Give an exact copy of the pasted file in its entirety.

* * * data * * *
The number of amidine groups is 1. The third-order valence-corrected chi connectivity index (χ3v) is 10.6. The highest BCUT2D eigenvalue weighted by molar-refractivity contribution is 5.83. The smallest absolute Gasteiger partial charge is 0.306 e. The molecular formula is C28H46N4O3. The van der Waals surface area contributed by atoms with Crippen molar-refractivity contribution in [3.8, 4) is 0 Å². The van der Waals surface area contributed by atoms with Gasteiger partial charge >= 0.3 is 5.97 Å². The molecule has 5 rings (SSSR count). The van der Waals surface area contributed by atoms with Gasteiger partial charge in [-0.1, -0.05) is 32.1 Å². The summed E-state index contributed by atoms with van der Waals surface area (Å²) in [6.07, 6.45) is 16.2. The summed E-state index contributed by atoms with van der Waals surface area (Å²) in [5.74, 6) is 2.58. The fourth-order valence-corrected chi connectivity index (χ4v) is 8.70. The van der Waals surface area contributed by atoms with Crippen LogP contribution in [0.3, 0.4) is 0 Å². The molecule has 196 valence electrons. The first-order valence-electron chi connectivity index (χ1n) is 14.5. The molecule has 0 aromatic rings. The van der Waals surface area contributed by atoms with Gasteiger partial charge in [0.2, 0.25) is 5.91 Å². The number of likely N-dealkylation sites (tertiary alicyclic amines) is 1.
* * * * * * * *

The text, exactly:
The number of amidine groups is 1. The third-order valence-corrected chi connectivity index (χ3v) is 10.6. The highest BCUT2D eigenvalue weighted by molar-refractivity contribution is 5.83. The smallest absolute Gasteiger partial charge is 0.306 e. The molecular formula is C28H46N4O3. The van der Waals surface area contributed by atoms with Crippen molar-refractivity contribution in [3.8, 4) is 0 Å². The van der Waals surface area contributed by atoms with Gasteiger partial charge >= 0.3 is 5.97 Å². The molecule has 5 rings (SSSR count). The van der Waals surface area contributed by atoms with Gasteiger partial charge in [-0.1, -0.05) is 32.1 Å². The summed E-state index contributed by atoms with van der Waals surface area (Å²) in [6.07, 6.45) is 16.2. The summed E-state index contributed by atoms with van der Waals surface area (Å²) in [5.74, 6) is 2.58. The fourth-order valence-corrected chi connectivity index (χ4v) is 8.70. The van der Waals surface area contributed by atoms with Crippen LogP contribution in [0.3, 0.4) is 0 Å². The molecule has 196 valence electrons. The first-order valence-electron chi connectivity index (χ1n) is 14.5. The molecule has 0 aromatic rings. The van der Waals surface area contributed by atoms with Gasteiger partial charge in [0.2, 0.25) is 5.91 Å². The number of likely N-dealkylation sites (tertiary alicyclic amines) is 1.